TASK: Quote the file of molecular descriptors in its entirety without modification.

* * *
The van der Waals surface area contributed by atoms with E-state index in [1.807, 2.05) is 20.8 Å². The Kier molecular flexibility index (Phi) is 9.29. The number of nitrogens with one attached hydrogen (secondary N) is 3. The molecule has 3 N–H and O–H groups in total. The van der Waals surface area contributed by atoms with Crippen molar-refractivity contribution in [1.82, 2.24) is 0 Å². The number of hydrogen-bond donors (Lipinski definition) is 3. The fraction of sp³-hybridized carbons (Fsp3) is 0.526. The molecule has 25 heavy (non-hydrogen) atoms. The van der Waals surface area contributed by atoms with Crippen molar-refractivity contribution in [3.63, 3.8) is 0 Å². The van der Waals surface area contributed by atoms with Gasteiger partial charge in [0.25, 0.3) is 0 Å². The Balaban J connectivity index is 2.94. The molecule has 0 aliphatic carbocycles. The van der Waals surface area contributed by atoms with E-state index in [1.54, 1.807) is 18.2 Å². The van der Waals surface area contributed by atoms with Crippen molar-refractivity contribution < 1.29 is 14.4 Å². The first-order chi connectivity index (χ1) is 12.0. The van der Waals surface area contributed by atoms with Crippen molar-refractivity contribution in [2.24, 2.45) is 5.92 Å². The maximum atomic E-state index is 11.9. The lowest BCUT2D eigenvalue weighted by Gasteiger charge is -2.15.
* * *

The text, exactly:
The van der Waals surface area contributed by atoms with E-state index in [1.807, 2.05) is 20.8 Å². The Kier molecular flexibility index (Phi) is 9.29. The number of nitrogens with one attached hydrogen (secondary N) is 3. The molecule has 3 N–H and O–H groups in total. The van der Waals surface area contributed by atoms with Crippen molar-refractivity contribution in [1.82, 2.24) is 0 Å². The number of hydrogen-bond donors (Lipinski definition) is 3. The fraction of sp³-hybridized carbons (Fsp3) is 0.526. The molecule has 25 heavy (non-hydrogen) atoms. The van der Waals surface area contributed by atoms with Crippen molar-refractivity contribution in [3.63, 3.8) is 0 Å². The van der Waals surface area contributed by atoms with Gasteiger partial charge in [0.25, 0.3) is 0 Å². The Balaban J connectivity index is 2.94. The molecule has 0 aliphatic carbocycles. The van der Waals surface area contributed by atoms with E-state index in [1.54, 1.807) is 18.2 Å². The van der Waals surface area contributed by atoms with Crippen molar-refractivity contribution < 1.29 is 14.4 Å². The first-order chi connectivity index (χ1) is 12.0. The van der Waals surface area contributed by atoms with Crippen molar-refractivity contribution in [2.24, 2.45) is 5.92 Å². The maximum atomic E-state index is 11.9. The lowest BCUT2D eigenvalue weighted by Gasteiger charge is -2.15.